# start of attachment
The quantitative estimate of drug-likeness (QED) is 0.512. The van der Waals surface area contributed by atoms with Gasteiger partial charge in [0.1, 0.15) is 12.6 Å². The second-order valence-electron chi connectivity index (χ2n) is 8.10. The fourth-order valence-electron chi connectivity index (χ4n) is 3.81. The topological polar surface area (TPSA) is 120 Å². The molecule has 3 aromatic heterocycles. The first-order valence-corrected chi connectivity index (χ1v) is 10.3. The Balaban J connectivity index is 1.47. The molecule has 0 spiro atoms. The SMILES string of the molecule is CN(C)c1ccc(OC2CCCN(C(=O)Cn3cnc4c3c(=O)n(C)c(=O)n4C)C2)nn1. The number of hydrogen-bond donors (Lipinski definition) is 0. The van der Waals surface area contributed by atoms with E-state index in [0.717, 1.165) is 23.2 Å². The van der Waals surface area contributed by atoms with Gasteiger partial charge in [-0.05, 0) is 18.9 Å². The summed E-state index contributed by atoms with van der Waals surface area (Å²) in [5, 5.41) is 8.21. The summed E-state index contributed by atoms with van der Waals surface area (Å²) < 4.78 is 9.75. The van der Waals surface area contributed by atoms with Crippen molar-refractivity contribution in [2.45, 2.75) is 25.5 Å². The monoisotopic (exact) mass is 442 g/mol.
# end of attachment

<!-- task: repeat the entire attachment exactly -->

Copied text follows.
The quantitative estimate of drug-likeness (QED) is 0.512. The van der Waals surface area contributed by atoms with Gasteiger partial charge in [0.1, 0.15) is 12.6 Å². The second-order valence-electron chi connectivity index (χ2n) is 8.10. The fourth-order valence-electron chi connectivity index (χ4n) is 3.81. The topological polar surface area (TPSA) is 120 Å². The molecule has 3 aromatic heterocycles. The first-order valence-corrected chi connectivity index (χ1v) is 10.3. The Balaban J connectivity index is 1.47. The molecule has 0 spiro atoms. The SMILES string of the molecule is CN(C)c1ccc(OC2CCCN(C(=O)Cn3cnc4c3c(=O)n(C)c(=O)n4C)C2)nn1. The number of hydrogen-bond donors (Lipinski definition) is 0. The van der Waals surface area contributed by atoms with E-state index in [0.717, 1.165) is 23.2 Å². The van der Waals surface area contributed by atoms with Gasteiger partial charge in [-0.05, 0) is 18.9 Å². The summed E-state index contributed by atoms with van der Waals surface area (Å²) in [5, 5.41) is 8.21. The summed E-state index contributed by atoms with van der Waals surface area (Å²) < 4.78 is 9.75. The van der Waals surface area contributed by atoms with Crippen molar-refractivity contribution in [2.45, 2.75) is 25.5 Å². The monoisotopic (exact) mass is 442 g/mol.